Southwest Airlines sued for not providing immediate refunds after holiday debacle, by Sun-Times’ Emmanuel Camarillo

Will the city reopen Englewood’s long-closed Racine ‘L’ stop? CTA gets $2M to study plan, by Block Club’s Atavia Reed

Illinois incubator The 1937 Group takes action for minority cannabis, by Green Market Report’s Debra Borchardt via Crain’s

Former GOP Rep. Adam Kinzinger joins CNN: “As his 12-year congressional run concludes, the Trump critic and Jan. 6 committee member heads to cable news as a senior political commentator,” by Sun-Times’ Darel Jevens.

State Sen. Terri Bryant (R-58th) is among dozens of elected and government officials from around the country chosen for the Delta Leadership Institute, a leadership training program that’s part of the Delta Regional Authority based in Mississippi. Other Illinois participants include State Comptroller Deputy Director of Outreach and Community Affairs Josh Downs, LiUNA Laborers’ Local 773 business manager Jerry Womick, Anna City Administrator Dori Bigler, Marion IT director Terance Henry and Southern Illinois University Carbondale small-business adviser Quianya L. Enge. More on their selection here

We asked for your most adventurous moment:

Andy Shaw: “Knocking on the door of drug kingpin Jaime Herrera Nevarez’s Durango, Mexico ‘fortress’ hacienda to ‘discuss’ our 1975 Pulitzer-nominated Mexico-to-Chicago ‘Heroin Highway’ series for the Sun-Times. He didn’t answer — duh! — and I never would have done that in the violent decades since then.”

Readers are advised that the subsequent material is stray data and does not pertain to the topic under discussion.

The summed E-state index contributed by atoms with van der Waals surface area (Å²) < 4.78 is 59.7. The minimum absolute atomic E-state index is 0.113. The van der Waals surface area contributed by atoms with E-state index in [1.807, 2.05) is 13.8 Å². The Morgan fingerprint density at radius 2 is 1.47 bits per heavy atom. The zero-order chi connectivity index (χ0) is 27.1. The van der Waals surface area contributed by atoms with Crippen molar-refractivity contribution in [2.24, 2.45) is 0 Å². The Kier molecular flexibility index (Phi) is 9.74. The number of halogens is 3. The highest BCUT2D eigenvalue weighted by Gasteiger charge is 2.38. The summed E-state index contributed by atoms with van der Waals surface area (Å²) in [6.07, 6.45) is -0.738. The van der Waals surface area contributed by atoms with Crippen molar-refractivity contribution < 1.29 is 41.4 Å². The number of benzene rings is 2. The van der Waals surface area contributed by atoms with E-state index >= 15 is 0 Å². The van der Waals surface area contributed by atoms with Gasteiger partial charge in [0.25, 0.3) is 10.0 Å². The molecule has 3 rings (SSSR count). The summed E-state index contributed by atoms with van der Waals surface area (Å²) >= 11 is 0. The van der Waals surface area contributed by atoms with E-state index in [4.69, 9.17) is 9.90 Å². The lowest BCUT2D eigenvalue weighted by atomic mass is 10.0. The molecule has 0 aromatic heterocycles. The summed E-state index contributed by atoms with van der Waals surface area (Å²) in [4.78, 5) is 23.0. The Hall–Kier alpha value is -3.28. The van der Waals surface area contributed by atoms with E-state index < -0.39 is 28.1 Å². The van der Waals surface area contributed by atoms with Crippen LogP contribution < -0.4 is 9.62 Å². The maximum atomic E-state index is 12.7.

Michael Stokke: “Bareback horseback riding on the steppes of Mongolia.”

Jim Strickler: “I delayed starting college by a semester so I could work on a campaign to pass a school bond issue in my hometown. An incredible adventure!”

What future event would you want to witness in person? Email [email protected]

Durbin part of group calling for extension of moratorium on federal executions, by Crain’s Mark Walsh

Reps. Bobby Rush and Robin Kelly reflect on work achieved, by Hyde Park Herald’s Aaron Gettinger

House’s speaker drama shrinks congressional agenda, by POLITICO’s Burgess Everett

Trump’s spell over GOP breaks with McCarthy meltdown, by POLITICO’s Meridith McGraw and Nicholas Wu

Mary Miller, from downstate Illinois, emerges as hard-line McCarthy opponent: Illinois Republican Darin LaHood, a Kevin McCarthy backer involved in negotiations, told the Sun-Times on Wednesday night that “I believe we are making progress. The two sides are working diligently together.” Sun-Times’ Lynn Sweet reports.

— Sean O’Shea, a partner at the Alexander, Borovicka & O’Shea Government Solutions lobbying firm, died of complications from brain cancer Tuesday. He was a notable name in government and lobbying circles in Illinois and Washington, D.C., where he worked for both former President Bill Clinton and, later, former Sen. Hillary Clinton.